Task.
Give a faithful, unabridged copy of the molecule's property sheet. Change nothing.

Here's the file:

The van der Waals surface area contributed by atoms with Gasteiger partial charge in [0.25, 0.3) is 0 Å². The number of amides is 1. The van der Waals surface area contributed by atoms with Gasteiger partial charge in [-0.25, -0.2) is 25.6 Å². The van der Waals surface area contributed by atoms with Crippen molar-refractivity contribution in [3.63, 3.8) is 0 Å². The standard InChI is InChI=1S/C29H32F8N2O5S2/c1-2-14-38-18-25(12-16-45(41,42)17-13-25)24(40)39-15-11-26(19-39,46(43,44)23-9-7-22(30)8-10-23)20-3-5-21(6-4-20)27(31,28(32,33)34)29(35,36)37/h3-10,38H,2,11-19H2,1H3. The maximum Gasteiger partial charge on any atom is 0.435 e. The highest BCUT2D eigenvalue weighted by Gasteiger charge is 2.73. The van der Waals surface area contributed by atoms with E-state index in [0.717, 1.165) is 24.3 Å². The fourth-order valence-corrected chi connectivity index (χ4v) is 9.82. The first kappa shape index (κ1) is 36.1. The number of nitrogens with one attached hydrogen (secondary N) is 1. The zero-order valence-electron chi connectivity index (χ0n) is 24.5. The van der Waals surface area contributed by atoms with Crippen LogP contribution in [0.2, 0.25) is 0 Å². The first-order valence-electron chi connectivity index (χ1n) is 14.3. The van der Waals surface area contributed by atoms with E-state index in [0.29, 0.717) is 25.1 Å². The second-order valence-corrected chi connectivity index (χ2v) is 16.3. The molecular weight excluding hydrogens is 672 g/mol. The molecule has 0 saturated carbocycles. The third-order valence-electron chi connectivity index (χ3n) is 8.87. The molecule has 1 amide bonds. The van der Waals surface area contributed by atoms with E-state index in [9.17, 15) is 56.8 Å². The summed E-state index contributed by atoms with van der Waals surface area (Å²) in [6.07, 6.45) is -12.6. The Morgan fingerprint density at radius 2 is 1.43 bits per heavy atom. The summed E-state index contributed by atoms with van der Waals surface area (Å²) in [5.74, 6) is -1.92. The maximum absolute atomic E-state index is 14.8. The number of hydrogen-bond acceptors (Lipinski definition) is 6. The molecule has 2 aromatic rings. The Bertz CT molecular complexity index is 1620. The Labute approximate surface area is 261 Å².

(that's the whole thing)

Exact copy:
The van der Waals surface area contributed by atoms with Gasteiger partial charge in [0.25, 0.3) is 0 Å². The number of amides is 1. The van der Waals surface area contributed by atoms with Gasteiger partial charge in [-0.25, -0.2) is 25.6 Å². The van der Waals surface area contributed by atoms with Crippen molar-refractivity contribution in [3.63, 3.8) is 0 Å². The standard InChI is InChI=1S/C29H32F8N2O5S2/c1-2-14-38-18-25(12-16-45(41,42)17-13-25)24(40)39-15-11-26(19-39,46(43,44)23-9-7-22(30)8-10-23)20-3-5-21(6-4-20)27(31,28(32,33)34)29(35,36)37/h3-10,38H,2,11-19H2,1H3. The maximum Gasteiger partial charge on any atom is 0.435 e. The highest BCUT2D eigenvalue weighted by Gasteiger charge is 2.73. The van der Waals surface area contributed by atoms with E-state index in [0.717, 1.165) is 24.3 Å². The fourth-order valence-corrected chi connectivity index (χ4v) is 9.82. The first kappa shape index (κ1) is 36.1. The number of nitrogens with one attached hydrogen (secondary N) is 1. The zero-order valence-electron chi connectivity index (χ0n) is 24.5. The van der Waals surface area contributed by atoms with Crippen LogP contribution in [0.2, 0.25) is 0 Å². The first-order valence-electron chi connectivity index (χ1n) is 14.3. The van der Waals surface area contributed by atoms with E-state index in [0.29, 0.717) is 25.1 Å². The second-order valence-corrected chi connectivity index (χ2v) is 16.3. The molecular weight excluding hydrogens is 672 g/mol. The molecule has 0 saturated carbocycles. The third-order valence-electron chi connectivity index (χ3n) is 8.87. The molecule has 1 amide bonds. The van der Waals surface area contributed by atoms with E-state index in [9.17, 15) is 56.8 Å². The summed E-state index contributed by atoms with van der Waals surface area (Å²) in [6.07, 6.45) is -12.6. The Morgan fingerprint density at radius 2 is 1.43 bits per heavy atom. The summed E-state index contributed by atoms with van der Waals surface area (Å²) in [5.74, 6) is -1.92. The maximum absolute atomic E-state index is 14.8. The number of hydrogen-bond acceptors (Lipinski definition) is 6. The molecule has 2 aromatic rings. The Bertz CT molecular complexity index is 1620. The Labute approximate surface area is 261 Å².